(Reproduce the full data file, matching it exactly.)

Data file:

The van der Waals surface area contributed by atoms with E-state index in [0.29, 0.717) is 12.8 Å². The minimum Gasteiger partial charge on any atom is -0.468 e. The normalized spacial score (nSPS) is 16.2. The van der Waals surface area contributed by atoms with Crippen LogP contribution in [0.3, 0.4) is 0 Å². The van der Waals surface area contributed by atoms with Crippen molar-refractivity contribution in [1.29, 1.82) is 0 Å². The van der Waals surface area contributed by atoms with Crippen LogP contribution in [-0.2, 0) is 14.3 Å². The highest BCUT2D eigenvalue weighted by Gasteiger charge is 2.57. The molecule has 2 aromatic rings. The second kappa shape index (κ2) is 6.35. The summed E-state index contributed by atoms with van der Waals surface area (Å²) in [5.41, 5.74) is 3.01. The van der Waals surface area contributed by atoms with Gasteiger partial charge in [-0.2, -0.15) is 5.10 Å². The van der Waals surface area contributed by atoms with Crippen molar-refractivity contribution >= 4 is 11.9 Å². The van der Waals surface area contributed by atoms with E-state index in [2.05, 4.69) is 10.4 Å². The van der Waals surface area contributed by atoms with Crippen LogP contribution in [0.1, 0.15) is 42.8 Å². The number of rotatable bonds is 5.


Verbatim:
The van der Waals surface area contributed by atoms with E-state index in [0.29, 0.717) is 12.8 Å². The minimum Gasteiger partial charge on any atom is -0.468 e. The normalized spacial score (nSPS) is 16.2. The van der Waals surface area contributed by atoms with Crippen LogP contribution in [0.3, 0.4) is 0 Å². The van der Waals surface area contributed by atoms with Crippen molar-refractivity contribution in [1.29, 1.82) is 0 Å². The van der Waals surface area contributed by atoms with Crippen LogP contribution in [-0.2, 0) is 14.3 Å². The highest BCUT2D eigenvalue weighted by Gasteiger charge is 2.57. The molecule has 2 aromatic rings. The second kappa shape index (κ2) is 6.35. The summed E-state index contributed by atoms with van der Waals surface area (Å²) in [5.41, 5.74) is 3.01. The van der Waals surface area contributed by atoms with Gasteiger partial charge in [-0.2, -0.15) is 5.10 Å². The van der Waals surface area contributed by atoms with Crippen molar-refractivity contribution >= 4 is 11.9 Å². The van der Waals surface area contributed by atoms with E-state index in [2.05, 4.69) is 10.4 Å². The van der Waals surface area contributed by atoms with Crippen LogP contribution in [0.1, 0.15) is 42.8 Å². The number of rotatable bonds is 5.